How to include coffee in a healthful way

  1. Consume coffee during or after a full-size meal. Drinking coffee with enough protein & carbohydrate in the system helps to mitigate the blood-sugar dropping effects of caffeine and prevents the stimulation of stress hormones.

2. When you do drink coffee, drink it with milk, sugar and some sort of protein (collagen powder is my favourite!) to further lessen any negative effects on blood sugar. It will help to keep you more energised throughout the day too!

3. Consume adequate non-diuretic fluids throughout the day – including water, bone broth, coconut water, adrenal cocktails (more on these in a later post) and herbal teas. Adding in some salt and/or electrolytes will help to mitigate the dehydrating effect of coffee.

4. Limit your caffeine intake to no more than 200mg during pregnancy and TTC.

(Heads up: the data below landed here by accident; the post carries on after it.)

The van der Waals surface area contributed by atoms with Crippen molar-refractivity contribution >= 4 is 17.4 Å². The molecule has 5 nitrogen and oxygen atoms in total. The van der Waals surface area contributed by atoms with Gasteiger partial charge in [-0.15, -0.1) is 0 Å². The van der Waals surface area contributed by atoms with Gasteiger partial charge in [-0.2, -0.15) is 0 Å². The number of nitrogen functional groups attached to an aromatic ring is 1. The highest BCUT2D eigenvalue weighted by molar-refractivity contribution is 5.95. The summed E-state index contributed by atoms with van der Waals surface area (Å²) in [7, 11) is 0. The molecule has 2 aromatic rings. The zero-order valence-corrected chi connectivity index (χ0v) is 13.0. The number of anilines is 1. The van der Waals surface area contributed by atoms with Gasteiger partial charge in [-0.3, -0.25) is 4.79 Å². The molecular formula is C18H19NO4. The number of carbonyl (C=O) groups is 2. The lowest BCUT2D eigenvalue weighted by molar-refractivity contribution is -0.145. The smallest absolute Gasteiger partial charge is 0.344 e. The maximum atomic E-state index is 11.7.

At the end of the day, it’s important to do what makes you comfortable! And if you can’t imagine your life without coffee, hopefully this helps you to understand how to make an informed decision about consuming coffee in the most supportive way for your body.

Until next time,

Dr Grace



  • Lyngsø et al (2017), Association between coffee or caffeine consumption and fecundity and fertility: a systematic review and dose–response meta-analysis
  • Lyngsø et al (2019), Impact of female daily coffee consumption on successful fertility treatment: a Danish cohort study
  • Hatch et al (2012), Caffeinated Beverage and Soda Consumption and Time to Pregnancy

Dr Grace Jones

About the Author:
Dr. Grace Jones (BHSc.Acu) is the founder at Bloom Chinese Medicine. She is a passionate and nationally qualified and registered acupuncturist, with special interests in women’s health, natural fertility, pregnancy, digestive health and emotional wellness. Learn more about Grace here.